There were representatives from the community, from Autumn's work, from her natal family, from her years of school, and from those she helped. All had been touched by this amazing woman, and wondered to hear how many more she had touched.
We began the day at the gravesite, where about 100 of us gathered to hear the brother of Paul (Autumn's father) read a eulogy with Catholic call and response. It was fitting weather for a funeral- light rain, that bolstered to a heavy downpour and shifts of strong wind. The casket was carried in by Owen and others, and Paul handed out flowers that individuals could lay on the coffin to remember her. My mom brought orange flowers, for Autumn dearly loved that colour.
Then we moved on to Emmanuel Mennonite for a light lunch and the service.
The service was heavily attended, with very few available seats. It began with Elsie Weibe-Klingler, a co-worker of Autumn's leading the eulogy, remembering her entire life. We were struck how God's hand had been there through it all, through the ups and downs, formulating her to be the great woman of passionate compassion that she became. Elise began with Autumn's life in the commune she was born into, as one of the middle-aged children. Autumn often described her childhood as idyllic. In this time she lived a long while on land in Southern Oregon, but also traveled a fair bit. She was exposed to ideals of social justice and commitment to a greater cause. Elise in particular mentioned how much Autumn fondly remembered Caleb, her closest playmate, and Linnea, with whom only a couple weeks prior Autumn had mentioned she wanted to reconnect with.
When her family had to leave the community, like many other children, she found it difficult to adjust. She learned to navigate high-school, and went through a time when her natural flamboyance was a source of some difficulty for her. She hitch-hiked as a young woman around Canada, and at this time her daughter, Djambe, was born.
In the nine years since she had not risen above those challenges. She had incorporated them to become a greater woman. This was the repeated testimony of many yesterday. Her growing up in the commune, her trials, the teaching of her parents, and the birth of her daughter had all taught her to have great commitment to justice, and a great compassion for those in need.
Her brother Dylan rose to speak next, sharing from the heart of his journey in relationship with Autumn, and how in the last few months before her death that relationship had grown more than ever before. Autumn had expressed her desire to have a relationship with Dylan not simply with their parents between them, but something more direct.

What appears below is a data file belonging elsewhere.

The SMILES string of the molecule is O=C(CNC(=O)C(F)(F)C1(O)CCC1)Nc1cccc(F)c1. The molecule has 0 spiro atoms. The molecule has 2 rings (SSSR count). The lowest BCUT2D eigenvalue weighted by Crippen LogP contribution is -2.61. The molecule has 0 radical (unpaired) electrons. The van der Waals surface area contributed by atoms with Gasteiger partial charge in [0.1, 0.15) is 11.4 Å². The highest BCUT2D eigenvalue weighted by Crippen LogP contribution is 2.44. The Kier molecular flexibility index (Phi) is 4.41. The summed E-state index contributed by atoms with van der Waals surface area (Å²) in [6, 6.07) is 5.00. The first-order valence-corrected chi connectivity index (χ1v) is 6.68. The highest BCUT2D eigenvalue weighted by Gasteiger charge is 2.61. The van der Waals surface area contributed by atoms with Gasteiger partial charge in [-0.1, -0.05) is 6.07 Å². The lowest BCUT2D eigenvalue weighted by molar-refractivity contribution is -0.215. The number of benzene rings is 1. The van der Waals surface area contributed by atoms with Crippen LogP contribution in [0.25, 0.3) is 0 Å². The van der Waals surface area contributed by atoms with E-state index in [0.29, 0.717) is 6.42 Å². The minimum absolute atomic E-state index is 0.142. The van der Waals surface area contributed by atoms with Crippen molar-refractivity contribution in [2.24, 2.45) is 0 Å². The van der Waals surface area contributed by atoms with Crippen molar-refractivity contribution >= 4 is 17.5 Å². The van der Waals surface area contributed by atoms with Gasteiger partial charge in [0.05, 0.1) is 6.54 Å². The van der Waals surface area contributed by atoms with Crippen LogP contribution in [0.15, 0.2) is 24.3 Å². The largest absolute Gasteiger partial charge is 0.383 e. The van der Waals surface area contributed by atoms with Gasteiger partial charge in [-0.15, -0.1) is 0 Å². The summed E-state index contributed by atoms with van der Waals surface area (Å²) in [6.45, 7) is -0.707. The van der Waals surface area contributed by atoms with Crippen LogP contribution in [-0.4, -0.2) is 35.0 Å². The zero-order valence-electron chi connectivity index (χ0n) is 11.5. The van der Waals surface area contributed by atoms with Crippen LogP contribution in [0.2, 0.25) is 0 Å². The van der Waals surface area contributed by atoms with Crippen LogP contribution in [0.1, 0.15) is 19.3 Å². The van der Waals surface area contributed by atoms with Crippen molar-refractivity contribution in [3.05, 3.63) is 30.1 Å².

It was then that we sang Creation Calls, a song I have never heard before, but which moved me deeply.
I have felt the wind blow, whispering your name.
I have seen your tears fall, when I watch the rain.
How could I say there is no God
When all around creation calls
A singing bird, a mighty tree,
The vast expanse of open sea.
Gazing at a bird in flight, soaring through the air,
Lying down beneath the stars, I feel your presence there.
I love to stand at ocean's shore
and feel the thund'ring breakers roar,
To walk through golden fields of grain
'neath endless blue horizons frame.
Listening to a river run, watering the earth,
The fragrance of a rose in bloom,
A newborn's cry at birth.
A number of her coworkers also rose to share, universally speaking of how far beyond her years she was, and what a hope and inspiration to the Social Ministry of B.C. she was. At one point my favorite story of the day was shared, to speak of Autumn's care for all. Once, during a lunch with coworkers, she was startled to see a bird fluttering helplessly out in the middle of traffic. Without a second thought she dashed from the table, and ran to the bird's assistance. She began to direct traffic around the bird, so that it could be saved. Then she looked down, to see it was not one bird, but rather two. And both were so greatly devoted to the preservation of their species that they were completely oblivious to the traffic. A bit chagrined, Autumn returned to her seat. That was the kind of passionate compassion this woman had.
Some music that Autumn greatly loved was played by Francis Edwards, including the song Brother Sun Sister Moon, the music by Donovan, the words by St. Francis. It was the theme song from the film we toured with around the U.S., leading many to Christ through the story of Francis' message of compassion and poverty. Like the Creation song, it also speaks of Francis love of nature, and how he saw all of creation as a brother and sister, because all was made from the same God.
After the service we had a repast, with tables set up with different items and photos bringing Autumn to life before us, while individuals lined up to pay their respects to the family. Finally those who remained and so desired were able to stand up and share some of what Autumn had meant to them, and many from the community spoke at this time, including Sandie, recapitulating her days in front of the mike, her daughter Shaina Rose, Steve, and my mom. In the end Paul & Lydia, Autumn's parents, rose to thank everyone for coming, expressing their grief and gratitude for Autumn's presence in their lives as well.
I had some trepidation of taking photos while at the funeral, but wanted to be able to share the experience with the many who wanted to come but were unable to do so. All the pictures have hovertext so you can identify who is in them.
We shall miss you Autumn. But not always. For one day we shall see you again, and know you, when we meet Him, face to face.